Publication Super Votes: How Australia's largest superannuation funds voted on ESG resolutions in 2020

ACCR analysis of the disclosures and voting behaviour of Australia’s 50 largest superannuation funds on ESG shareholder resolutions.

Executive Summary

This is the third report by the Australasian Centre for Corporate Responsibility (ACCR) on the voting behaviour of Australia’s 50 largest superannuation funds — it follows our Vote Like You Mean It[1] report in 2019 and our Two Steps Forward, One Step Back[2] report in 2020. Through these reports, ACCR has analysed shareholder proposals relating to environmental, social and governance (ESG) issues filed at 307 companies since 2017.

ACCR advocates for investment managers and asset owners to use every tool in their toolkits to achieve the best outcomes when engaging with companies on ESG matters — including voting on shareholder resolutions.

Since our first report in 2019, we have seen growing acceptance of the role of shareholder resolutions as a key element of active stewardship. In advice released by PRI in March 2021, proxy voting was identified as an important lever that allowed funds to provide clear and transparent feedback to a company, and as such, a tool that should be used alongside ordinary engagement. Also in 2021, BlackRock emphasised a new "sense of urgency" and made a public commitment to vote in favour of climate and social resolutions more often.[3]

Of course, this does not suggest that voting in favour of every shareholder proposal necessarily represents sensible or progressive voting behaviour. Rather, funds should consider proxy voting as an integral part of company engagement, one which should be governed by clearly defined principles and policies. Funds must also adequately disclose their voting records, to allow their members to monitor their stewardship performance. These disclosures would also be of benefit to a broader range of stakeholders, with ASIC arguing that they would support the “gatekeepers” of the $3 trillion superannuation industry — the advisors, the analysts and the media — to better monitor fund performance.[4]

The ability for fund members and other stakeholders to monitor voting performance is hampered by the lack of a legal requirement for funds to publicly disclose their voting records. Although most funds choose to disclose their voting records, they do so on their own timelines, in different formats and with varied levels of detail.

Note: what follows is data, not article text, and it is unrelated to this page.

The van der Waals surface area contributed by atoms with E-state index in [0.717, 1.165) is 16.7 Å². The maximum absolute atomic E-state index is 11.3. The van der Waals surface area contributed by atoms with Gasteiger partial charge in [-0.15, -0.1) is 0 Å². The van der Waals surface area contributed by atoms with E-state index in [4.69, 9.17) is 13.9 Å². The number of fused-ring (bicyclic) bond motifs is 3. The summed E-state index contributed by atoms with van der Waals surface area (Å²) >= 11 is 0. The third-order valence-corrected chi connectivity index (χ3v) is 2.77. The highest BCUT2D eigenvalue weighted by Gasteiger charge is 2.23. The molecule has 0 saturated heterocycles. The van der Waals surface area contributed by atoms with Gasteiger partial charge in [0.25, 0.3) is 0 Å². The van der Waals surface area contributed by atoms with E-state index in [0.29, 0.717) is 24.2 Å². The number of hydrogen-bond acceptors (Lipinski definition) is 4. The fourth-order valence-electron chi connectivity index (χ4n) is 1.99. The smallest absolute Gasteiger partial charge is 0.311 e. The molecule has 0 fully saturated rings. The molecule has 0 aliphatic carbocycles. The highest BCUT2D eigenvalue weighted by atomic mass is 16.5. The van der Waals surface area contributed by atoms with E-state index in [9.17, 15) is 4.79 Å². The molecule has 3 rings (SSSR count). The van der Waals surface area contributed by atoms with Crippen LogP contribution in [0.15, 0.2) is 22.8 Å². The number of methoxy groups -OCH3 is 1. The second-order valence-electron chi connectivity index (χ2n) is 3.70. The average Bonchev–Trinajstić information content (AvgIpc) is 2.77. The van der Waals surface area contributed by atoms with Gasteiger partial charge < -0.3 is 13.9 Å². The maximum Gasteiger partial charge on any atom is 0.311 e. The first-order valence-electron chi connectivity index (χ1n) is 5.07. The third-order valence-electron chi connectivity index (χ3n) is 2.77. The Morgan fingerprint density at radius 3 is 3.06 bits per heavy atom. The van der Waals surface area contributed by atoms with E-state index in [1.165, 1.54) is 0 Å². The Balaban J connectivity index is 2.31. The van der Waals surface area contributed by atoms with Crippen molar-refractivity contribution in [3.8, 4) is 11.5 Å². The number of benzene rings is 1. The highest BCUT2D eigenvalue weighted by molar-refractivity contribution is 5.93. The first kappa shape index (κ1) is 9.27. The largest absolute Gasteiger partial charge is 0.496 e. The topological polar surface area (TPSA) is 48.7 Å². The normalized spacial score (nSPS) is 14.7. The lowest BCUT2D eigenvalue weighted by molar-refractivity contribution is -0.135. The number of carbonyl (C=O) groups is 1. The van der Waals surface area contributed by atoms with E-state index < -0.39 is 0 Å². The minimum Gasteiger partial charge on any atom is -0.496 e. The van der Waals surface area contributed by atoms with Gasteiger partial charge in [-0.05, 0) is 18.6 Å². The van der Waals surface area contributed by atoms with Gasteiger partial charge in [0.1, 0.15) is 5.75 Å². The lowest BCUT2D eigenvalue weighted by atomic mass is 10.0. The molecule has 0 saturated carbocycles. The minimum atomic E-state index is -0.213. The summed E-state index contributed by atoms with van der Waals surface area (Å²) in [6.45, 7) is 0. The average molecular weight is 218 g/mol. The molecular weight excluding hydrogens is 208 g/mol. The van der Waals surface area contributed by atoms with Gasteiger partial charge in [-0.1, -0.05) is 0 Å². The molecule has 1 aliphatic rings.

The aim of this report is to highlight the disclosure and voting practices of the 50 largest super funds in Australia, emphasising the importance of:

  • good disclosure as a measure of accountability to members;
  • consistent voting as a measure of proper governance, and a fund's diligence with respect to proxy voting; and
  • the consonance between how a fund positions itself in theory (for example, as an investor which is sensitive to issues such as sustainability) and how it votes in practice.

Our recommendations promote the importance of proxy voting and disclosure, and aim to improve consistency in reporting across the industry.

As ESG resolutions increase in number, prominence and impact, ACCR's extensive archive of super fund proxy voting records, dating back to 2017, continues to be a critical source for journalists, academics and investors wanting to understand corporate governance issues and trends in Australia and abroad.

In the interests of transparency, ACCR has published the complete dataset underlying the report on our website.

Key Findings

On overall voting trends:

  • Aggregate support for proposals fell slightly between 2019 and 2020 from 43% to 42%. This is a significant fall from 54% shareholder support for proposals in 2018.
  • Nine funds supported a majority of proposals between 2017 and 2020: Active Super (76%), Vision Super (69%), HESTA (65%), Cbus (63%), Macquarie (62%), NGS Super (58%), Mercer (54%), AustralianSuper (51%) and Qantas Super (50%).
  • Eight funds supported more than 50% of proposals in 2020: NGS Super (86%), Vision Super (79%), Cbus (71%), Active Super (64%), HESTA (63%), Energy Super (59%), AustralianSuper (57%), Care Super (54%).
  • 44% of funds supported a significantly higher proportion of proposals at US companies than at Australian companies between 2017 and 2020.

On disclosure:

  • 22 out of 50 funds published complete voting records in 2020: 59% were industry funds, 18% were public sector funds, 14% were retail funds and 9% were corporate funds. This is a significant improvement in disclosure since 2017, when just 12 funds published complete voting records.
  • Of the 22 funds, nine have consistently published complete voting records since 2017, the year from which ACCR began tracking disclosures.
  • In 2020, eight funds did not disclose a proxy record, down from 11 in 2019.

On voting by industry association members: